A Brief Real-world Trigger Example

From PostgreSQL wiki

Revision as of 01:17, 29 November 2013 by Sflitman (Talk | contribs)

(diff) ← Older revision | Latest revision (diff) | Newer revision → (diff)
Jump to: navigation, search

Contents

A Brief Real-world Trigger Example

Created 2003-03-13 by Richard Huxton (dev@archonet.com)

Version: First Draft - treat with caution

This is a real-world example, showing how you can use the plpgsql procedural language to build a trigger function to enforce integrity beyond that which foreign keys can offer you. The tables have been simplified to the minimum required for this example, but represent real tables for a real project.

The Database

  • We have a set of products, each of which has a certain type.
  • We have a set of servers, each of which can only serve a specific type of product.
  • Servers provide a subset of products and the same product can be available from many servers.

This gives us a table structure like:

product (pr_id, pr_type)
server (svr_id, pr_type)
server_products (svr_id, pr_id)

We can use foreign keys to make sure that server_products have a valid svr_id and pr_id but if we want to enforce the type of a product we need to check two tables, because what matters is that the pr_type from product matches the corresponding one in server.

Solution 1 (in an ideal world...)

A simple solution would be to define a view possible_server_products that would contain svr_id,pr_type and pr_id and then reference that. Unfortunately, PostgreSQL can't check a foreign key against a view, only against a real table. This isn't a theoretical limitation of relational theory, but there are some complex implementation issues, so it isn't likely to happen any time soon.

I would describe how to implement foreign keys against views, but there isn't space in the margin here ;-).

Solution 2 (well, it's not normal...)

If we change our definitions slightly, so we have server_products (svr_id,pr_type,pr_id) we can have a foreign key referencing (svr_id,pr_type) in table server and another on (pr_type,pr_id) in product that does exactly what we want.

Unfortunately, we now need to look up the pr_type in our application when we insert a new product. We can avoid that by defining a view that looked like our original version of server_products and write rules that do the lookup for us.

There is however, a more fundamental problem with this solution - we have a redundant pr_type in every row of server_products. Is it part of the primary key for this table, or if not does it depend on the primary key? Well, our primary key is clearly (svr_id,pr_id) since this identifies the row. But - pr_type doesn't depend on this key, it depends on svr_id alone (or pr_id alone, depending on how you want to look at it). This is a violation of 2nd Normal Form (2NF) and I like a normalised database, so this solution isn't acceptable.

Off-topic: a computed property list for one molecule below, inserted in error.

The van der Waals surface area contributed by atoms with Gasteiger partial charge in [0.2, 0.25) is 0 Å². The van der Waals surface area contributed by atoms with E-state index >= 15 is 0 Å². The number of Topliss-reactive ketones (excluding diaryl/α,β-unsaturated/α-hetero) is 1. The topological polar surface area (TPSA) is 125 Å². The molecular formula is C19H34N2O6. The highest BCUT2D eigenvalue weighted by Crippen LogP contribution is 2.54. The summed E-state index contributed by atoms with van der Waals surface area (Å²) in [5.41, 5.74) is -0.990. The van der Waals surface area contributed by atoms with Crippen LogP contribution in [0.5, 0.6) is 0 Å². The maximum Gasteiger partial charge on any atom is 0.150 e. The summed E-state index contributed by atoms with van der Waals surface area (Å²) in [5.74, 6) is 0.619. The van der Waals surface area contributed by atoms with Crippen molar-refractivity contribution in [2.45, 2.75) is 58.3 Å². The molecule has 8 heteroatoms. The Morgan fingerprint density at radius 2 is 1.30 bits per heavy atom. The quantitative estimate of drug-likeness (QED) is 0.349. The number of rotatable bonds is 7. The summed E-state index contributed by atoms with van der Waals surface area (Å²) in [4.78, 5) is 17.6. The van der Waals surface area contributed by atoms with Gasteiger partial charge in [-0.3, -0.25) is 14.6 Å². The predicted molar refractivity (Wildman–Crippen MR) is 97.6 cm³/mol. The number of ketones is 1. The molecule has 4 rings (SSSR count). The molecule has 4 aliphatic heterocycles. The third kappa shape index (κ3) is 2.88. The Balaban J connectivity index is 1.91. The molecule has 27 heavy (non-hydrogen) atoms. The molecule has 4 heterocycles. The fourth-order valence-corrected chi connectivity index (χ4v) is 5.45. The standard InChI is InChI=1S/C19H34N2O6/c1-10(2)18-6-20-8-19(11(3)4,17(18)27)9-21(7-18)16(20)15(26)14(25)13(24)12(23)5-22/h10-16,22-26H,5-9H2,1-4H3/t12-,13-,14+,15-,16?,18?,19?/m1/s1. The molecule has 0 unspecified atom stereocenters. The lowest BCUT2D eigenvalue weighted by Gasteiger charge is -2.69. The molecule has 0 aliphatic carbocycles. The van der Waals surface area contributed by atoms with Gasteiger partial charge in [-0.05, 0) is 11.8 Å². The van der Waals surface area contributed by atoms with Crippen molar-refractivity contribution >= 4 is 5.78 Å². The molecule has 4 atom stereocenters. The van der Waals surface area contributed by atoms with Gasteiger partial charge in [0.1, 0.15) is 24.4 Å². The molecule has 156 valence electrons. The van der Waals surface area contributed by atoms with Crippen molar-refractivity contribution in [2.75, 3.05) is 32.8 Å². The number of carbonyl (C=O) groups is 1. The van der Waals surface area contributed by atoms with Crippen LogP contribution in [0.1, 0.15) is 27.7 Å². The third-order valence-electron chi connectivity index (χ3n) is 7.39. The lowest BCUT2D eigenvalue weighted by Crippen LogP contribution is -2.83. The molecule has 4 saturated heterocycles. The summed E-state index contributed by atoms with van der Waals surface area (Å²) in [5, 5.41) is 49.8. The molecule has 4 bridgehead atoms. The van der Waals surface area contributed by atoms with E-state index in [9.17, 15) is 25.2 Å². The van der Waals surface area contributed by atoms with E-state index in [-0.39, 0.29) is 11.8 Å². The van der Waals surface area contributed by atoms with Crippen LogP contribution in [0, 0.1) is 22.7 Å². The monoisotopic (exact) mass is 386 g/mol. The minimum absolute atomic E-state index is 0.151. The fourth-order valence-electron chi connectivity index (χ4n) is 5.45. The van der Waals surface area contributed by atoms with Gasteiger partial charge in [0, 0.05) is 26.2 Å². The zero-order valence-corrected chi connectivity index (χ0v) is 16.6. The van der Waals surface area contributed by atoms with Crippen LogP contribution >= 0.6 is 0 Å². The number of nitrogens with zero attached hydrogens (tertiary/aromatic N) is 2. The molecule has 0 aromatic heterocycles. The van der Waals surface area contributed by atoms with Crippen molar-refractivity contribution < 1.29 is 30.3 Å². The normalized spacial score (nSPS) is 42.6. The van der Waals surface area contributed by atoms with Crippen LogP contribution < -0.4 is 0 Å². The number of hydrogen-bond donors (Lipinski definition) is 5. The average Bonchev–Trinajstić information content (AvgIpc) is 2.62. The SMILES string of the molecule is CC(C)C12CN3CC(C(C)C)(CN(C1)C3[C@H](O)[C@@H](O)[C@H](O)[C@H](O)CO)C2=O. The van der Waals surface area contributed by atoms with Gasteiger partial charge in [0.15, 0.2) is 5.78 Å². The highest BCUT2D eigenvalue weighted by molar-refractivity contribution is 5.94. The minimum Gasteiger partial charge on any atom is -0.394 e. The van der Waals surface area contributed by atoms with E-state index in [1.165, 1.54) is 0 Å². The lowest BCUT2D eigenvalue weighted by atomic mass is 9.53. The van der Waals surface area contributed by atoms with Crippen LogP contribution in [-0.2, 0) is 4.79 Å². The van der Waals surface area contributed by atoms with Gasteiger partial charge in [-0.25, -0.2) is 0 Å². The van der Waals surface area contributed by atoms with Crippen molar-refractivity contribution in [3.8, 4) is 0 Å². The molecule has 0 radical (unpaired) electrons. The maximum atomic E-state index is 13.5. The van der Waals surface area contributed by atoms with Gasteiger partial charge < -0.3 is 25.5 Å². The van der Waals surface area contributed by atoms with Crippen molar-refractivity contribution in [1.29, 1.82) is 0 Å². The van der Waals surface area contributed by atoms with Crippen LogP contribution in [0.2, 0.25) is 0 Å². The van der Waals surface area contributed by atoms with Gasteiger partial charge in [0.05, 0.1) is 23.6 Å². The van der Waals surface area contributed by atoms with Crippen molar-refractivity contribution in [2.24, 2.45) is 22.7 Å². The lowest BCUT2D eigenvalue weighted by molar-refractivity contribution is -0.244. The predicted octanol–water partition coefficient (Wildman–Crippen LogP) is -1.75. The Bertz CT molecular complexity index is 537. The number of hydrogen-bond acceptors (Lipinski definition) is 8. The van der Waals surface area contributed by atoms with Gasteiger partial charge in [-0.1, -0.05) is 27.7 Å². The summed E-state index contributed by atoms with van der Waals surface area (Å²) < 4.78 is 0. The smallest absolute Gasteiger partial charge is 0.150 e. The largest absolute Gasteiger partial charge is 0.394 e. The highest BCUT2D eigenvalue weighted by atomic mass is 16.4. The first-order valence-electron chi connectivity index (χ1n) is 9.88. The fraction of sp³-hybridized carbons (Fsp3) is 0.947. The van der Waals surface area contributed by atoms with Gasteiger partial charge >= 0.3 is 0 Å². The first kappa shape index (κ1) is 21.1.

Solution 3 (here's one I made earlier...)

So - we don't want to change our table definitions but do want to enforce product type. To do this we will need to manually add three triggers (one for each table involved) and a function or functions to enforce our constraints.

In this case, I chose to have one function used by all three triggers. You could make a good argument for three different functions, but having all the code in one place makes it less likely I'll forget to change something if I change the database structure.

Assuming we've run the createlang utility, we'll define our function using:

CREATE OR REPLACE FUNCTION check_srv_prodtype() RETURNS trigger AS
...code here...
LANGUAGE 'plpgsql';

Within the function we'll need to check the value of the TG_RELNAME pseudo-variable which tells us which table triggered a call to us. Then, we can check the contents of the NEW pseudo-record to see if the values are acceptable. If they are, we return NEW otherwise we return NULL. The code fragment to check changes to server_products would be something like:

IF TG_RELNAME=''server_products'' THEN
SELECT pr_type INTO prod_type FROM possible_server_products WHERE svr_id=NEW.svr_id AND pr_id=NEW.pr_id;
IF FOUND THEN
RETURN NEW;
ELSE
RETURN NULL;
END IF;
ELSE...

-- Definition of possible_server_products is:
CREATE VIEW possible_server_products AS
SELECT s.svr_id, s.pr_type, p.pr_id FROM server s, product p WHERE p.pr_type=s.pr_type;

In the actual function we'll want to generate an error message as well as returning NULL and adding some comments. Then, we can set up triggers to call our function.

CREATE TRIGGER check_server_products
AFTER INSERT OR UPDATE ON server_products
FOR EACH ROW EXECUTE PROCEDURE check_srv_prodtype();

This tells PG to call our function every time an insert or update is made to table server_products after other checks but before the transaction is committed. If we said BEFORE INSERT... the function would be called before any foreign key checks were run.

The full listing to reproduce this solution is at the end of this document.

Problems with Solution 3